Three Advantages to Attending an HBCU
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As a proud alum of Howard University, I consider myself a Historically Black College/University (HBCU) enthusiast. But, honestly growing up on the South Side of Chicago, I really didn’t know many HBCU alums. And, unlike the South, the Midwest doesn’t really have any HBCUs located in our region that are an integral part of the fiber of the Black communities in which they were founded.
Nope, I got convinced, really recruited, to attend an HBCU not by an alum, or high school counselor, but the television show A Different World, is a spin-off series from The Cosby Show which centered on the life of students at Hillman College, a fictional historically black college in the state of Virginia.
As a Midwesterner growing up in the ’80s and ’90s, A Different World was an excellent introduction to the beauty and benefits of the HBCU experience. But, how do today’s students get exposed to these great institutions? Here I share the story of Clafin University sophomore, Dennis Richmond who has taken on a personal campaign to encourage more students in the North to attend HBCUs.
Born and raised in Yonkers, Westchester County, New York, I am beating the drum for enticing high school students to take advantage of an HBCU education across the greater New York city area. Approaching my high school graduation, I really didn’t know anything about HBCUs, even though my mom graduated from one. And, there’s a certain stigma associated with being a young Black male from New York. Plus, to be honest I too wasn’t sure what “down South” had to offer me being from the “big city.”
I stepped out of Yonkers, to embark on the first year of my college experience August 2013. Although I assumed “it was just South Carolina” I was moving to, within the first week of being at Claflin University, I met students from all over the country who were quite different then I was. I have met students from Chicago, Philadelphia, Washington D.C., Brooklyn, Charleston, Blythewood, Queens, Cincinnati and Alaska to name a few places. I’ve learned so much from my fellow classmates, and I’m intrigued by what they share about their home towns, and look forward to visiting their cities and may consider relocation for future graduate studies and career plans.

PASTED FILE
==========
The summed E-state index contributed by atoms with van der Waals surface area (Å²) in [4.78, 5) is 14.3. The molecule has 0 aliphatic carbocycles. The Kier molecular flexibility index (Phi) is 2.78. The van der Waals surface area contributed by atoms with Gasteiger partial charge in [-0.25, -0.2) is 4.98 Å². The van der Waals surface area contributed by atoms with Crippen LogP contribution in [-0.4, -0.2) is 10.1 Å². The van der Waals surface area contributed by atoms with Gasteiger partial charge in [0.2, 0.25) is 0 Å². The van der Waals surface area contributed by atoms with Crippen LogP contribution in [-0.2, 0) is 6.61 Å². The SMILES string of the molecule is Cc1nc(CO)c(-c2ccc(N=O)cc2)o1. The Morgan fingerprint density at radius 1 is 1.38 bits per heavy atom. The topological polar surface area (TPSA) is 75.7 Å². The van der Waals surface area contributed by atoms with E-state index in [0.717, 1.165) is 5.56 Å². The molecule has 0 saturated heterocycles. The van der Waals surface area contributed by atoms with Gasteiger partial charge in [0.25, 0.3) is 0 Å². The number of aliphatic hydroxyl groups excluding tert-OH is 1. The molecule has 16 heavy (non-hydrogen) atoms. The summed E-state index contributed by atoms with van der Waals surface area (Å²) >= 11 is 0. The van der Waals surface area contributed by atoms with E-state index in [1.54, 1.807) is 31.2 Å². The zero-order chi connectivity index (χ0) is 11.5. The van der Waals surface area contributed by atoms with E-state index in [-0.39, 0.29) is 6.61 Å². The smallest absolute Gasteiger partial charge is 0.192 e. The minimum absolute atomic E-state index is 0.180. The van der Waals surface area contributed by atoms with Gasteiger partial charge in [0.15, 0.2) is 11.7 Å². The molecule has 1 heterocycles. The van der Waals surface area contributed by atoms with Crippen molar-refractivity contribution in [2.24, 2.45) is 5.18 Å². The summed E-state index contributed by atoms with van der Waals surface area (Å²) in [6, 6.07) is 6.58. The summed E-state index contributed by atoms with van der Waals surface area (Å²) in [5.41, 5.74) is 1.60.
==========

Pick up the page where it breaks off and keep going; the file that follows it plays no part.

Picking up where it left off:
Although I major in African Diaspora Studies, attending an HBCU provides great opportunities to learn more about African-American history for its entire student body. Since matriculating at Clafin, I learned more about Black fraternities and sororities. Prior to leaving Yonkers, I knew very little about the rich history and community contributions made by these honorable organizations. And, it was in my best interest to know this history considering, the New Rochelle- White Plains Chapter of the Kappa Alpha Psi Fraternity Incorporated had granted me a four-year scholarship to help ease the pain of my college expenses.
When I come home on breaks to visit NY, so many friends and younger students can’t even imagine what attending an HBCU in the south could do for them. And, most of the students are not familiar with HBCU’s period. With some assistance from the White House Initiative on HBCU’s, I have become an advocate for HBCUs, and use time on my breaks from school to visit New York high schools and share the benefits of attending HBCU’s with these students. There are a few reasons as to why I would say that Northern students, especially Black males and females from the large cities, should consider attending an HBCU.
1. Learn A New Region: Most of the over 100 HBCUs are not in northern regions of the US, meaning students would have to leave their comfort zone and venture out in the world and learn a new city, state, and region.
2. Join A Strong Historic Tradition: Attending an HBCU puts you among a long line of African Americans, in the past and currently, who are pioneers and big achievers in their industries, accomplished historical feats, and may become one of your next mentors in your growing network of positive influencers.
3. Scholarships, scholarships, scholarships. Lastly, I highly value the opportunity to receive a quality higher education, which too many young Black men such as myself are not as fortunate to obtain. Additionally, too many students are unaware of the scholarship and financial opportunities available to them when they choose HBCUs.
YOUR TURN: Do you attend an HBCU or thinking about attending one? Let us know in the comments!
About Kelly Fair
Kelly Fair is the founder of the highly successful Polished Pebbles Girls Mentoring Program, a University of Chicago adopted community program, that has served more than 1000+ girls, aged seven to 17 years old, to be effective communicators, and career and community conscious leaders! This work has been supported by a network of 400+ volunteers from the Chicagoland community and area businesses such as Bloomingdale’s, Microsoft, ThoughtWorks and many more. You can follow Kelly on her blog and on Twitter at @KFairtheMentor.